This guest blog post was written by Dr Steph Carter, who spent six months volunteering at UCL Special Collections as part of the Liberating the Collections project

The initial phase of the ‘Liberating the Collections’ project at UCL Special Collections has begun to highlight under-represented and marginalised voices in the collections. One area of research has been women owners, contributing not only to the existing narrative of pre-1750 books in the UCL Special Collections but also to the growing scholarly interest in early modern women book owners.

Working primarily with the UCL library catalogue, 5000 provenance statements were examined for evidence of women owners and straightaway provided ample data to pursue research on the lives of these former book owners. However, research into women book owners brought to the fore the intensely acute disparity that is so common between men and women when it comes to historical documentation and searching for biographical details. Biographies of identifiable women tend to be tied into the biographies of their fathers, husbands or brothers, typically comprising little more detail than a wedding date and how many children were born. An added complication is the repeated use of the same first name through successive generations of a single family.

[Seder berakho] (Amsterdam, [1687 or 1688]), front endpaper [STRONG ROOM MOCATTA 1687 B2]

A Hebrew text from the 1680s includes the inscription ‘Rebecca Mocatta’ on the front endpaper. This is undoubtedly part of the surviving Mocatta Library, the majority of the collection having been destroyed by bombing in 1940. The Mocatta family were established in London by 1671 with the merchant and diamond broker Moses Mocatta. At his death in 1693, Moses identified a niece called Rebecca; his son Abraham later had a daughter also named Rebecca. Rebecca also continued to be an important female family name in the 18th and 19th centuries, and the book remained in the Mocatta family collection until at least the early 19th century as there are manuscript notes on the front flyleaves detailing information about births in the family between 1797 and 1809.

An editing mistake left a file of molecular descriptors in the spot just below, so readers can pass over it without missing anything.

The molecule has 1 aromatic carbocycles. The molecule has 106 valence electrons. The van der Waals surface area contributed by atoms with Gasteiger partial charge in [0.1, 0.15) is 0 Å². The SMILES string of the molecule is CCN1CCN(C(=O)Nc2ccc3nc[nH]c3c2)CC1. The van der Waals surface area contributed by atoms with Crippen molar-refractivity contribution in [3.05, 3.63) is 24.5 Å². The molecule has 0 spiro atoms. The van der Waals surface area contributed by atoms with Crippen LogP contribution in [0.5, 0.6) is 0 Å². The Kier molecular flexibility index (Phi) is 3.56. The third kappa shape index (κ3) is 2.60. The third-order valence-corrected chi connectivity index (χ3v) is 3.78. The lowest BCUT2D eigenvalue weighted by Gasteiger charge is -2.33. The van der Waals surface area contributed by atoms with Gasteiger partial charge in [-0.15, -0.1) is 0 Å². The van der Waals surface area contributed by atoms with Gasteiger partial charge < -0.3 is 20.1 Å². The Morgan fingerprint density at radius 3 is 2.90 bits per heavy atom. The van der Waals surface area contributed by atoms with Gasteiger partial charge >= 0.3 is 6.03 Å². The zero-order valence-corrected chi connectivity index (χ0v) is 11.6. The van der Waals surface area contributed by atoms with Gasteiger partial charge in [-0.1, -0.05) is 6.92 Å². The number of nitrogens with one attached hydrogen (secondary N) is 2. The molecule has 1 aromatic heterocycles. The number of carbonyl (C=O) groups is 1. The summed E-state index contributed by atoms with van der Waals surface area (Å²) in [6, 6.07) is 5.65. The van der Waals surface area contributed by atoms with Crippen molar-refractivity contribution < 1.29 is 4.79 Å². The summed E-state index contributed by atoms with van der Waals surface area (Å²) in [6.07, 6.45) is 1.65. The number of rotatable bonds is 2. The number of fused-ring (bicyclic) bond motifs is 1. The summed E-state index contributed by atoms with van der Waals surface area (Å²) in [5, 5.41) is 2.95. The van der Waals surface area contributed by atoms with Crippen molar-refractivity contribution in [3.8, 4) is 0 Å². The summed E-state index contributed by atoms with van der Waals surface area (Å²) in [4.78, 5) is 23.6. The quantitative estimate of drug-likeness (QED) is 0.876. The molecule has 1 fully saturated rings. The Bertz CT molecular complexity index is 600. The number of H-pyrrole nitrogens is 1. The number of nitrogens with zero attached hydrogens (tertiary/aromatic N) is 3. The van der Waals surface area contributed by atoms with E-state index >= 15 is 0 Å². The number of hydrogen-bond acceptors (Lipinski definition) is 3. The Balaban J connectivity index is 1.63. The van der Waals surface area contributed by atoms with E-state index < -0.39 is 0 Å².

John Harington, Orlando furioso in English heroical verse (London, 1591), title-page [STRONG ROOM OGDEN B 2]

Of course, even with a family name it is not always possible to identify the correct lineage. The Countess of Warwick, Mary Rich (1624-1678), is a known author and book owner. She was addicted to plays and romances in her youth, so it is not ridiculous to assume that she is the author of the inscription ‘Mary Rich’ on the title-page of Sir John Harington’s 1591 translation of Ariosto’s Orlando Furioso – the Italian poem that is a source for Much Ado About Nothing.

However, another ascription, ‘Margarit Riche’, is also present on the title-page and an inscription on p. [186] of the main text refers to a note on the marriage of Robert and Elizabeth Riche in 1616.

John Harington, Orlando furioso in English heroical verse (London, 1591), title-page [STRONG ROOM OGDEN B 2  

These details do not match with the genealogy of the Earls of Warwick, suggesting that this book may have been owned by a completely separate family and passed down through female members of that family.

Despite the limitations of researching and identifying women book owners, the Mocatta and Rich examples contribute to a growing narrative of what the editors of Women’s Bookscapes in Early Modern England describe as ‘the myriad ways in which women bought, borrowed, accessed, wrote in, made, recorded, cited, and circulated books’ (p. 4). Such research on women book owners will also contribute to a broader engagement with the UCL Special Collections.

Dr Steph Carter, Associate Researcher, Newcastle University

References

Orbell, J. (2004) ‘Mocatta family (per.1671-1957), bullion dealers and brokers’, Dictionary of National Biography Online. Available at: oxforddnb.com [Accessed on 27 July 2021].
Cambers, A. Godly Reading: Print, Manuscript and Puritanism in England, 1580-1720 (Cambridge: Cambridge University Press, 2011), pp. 48-50.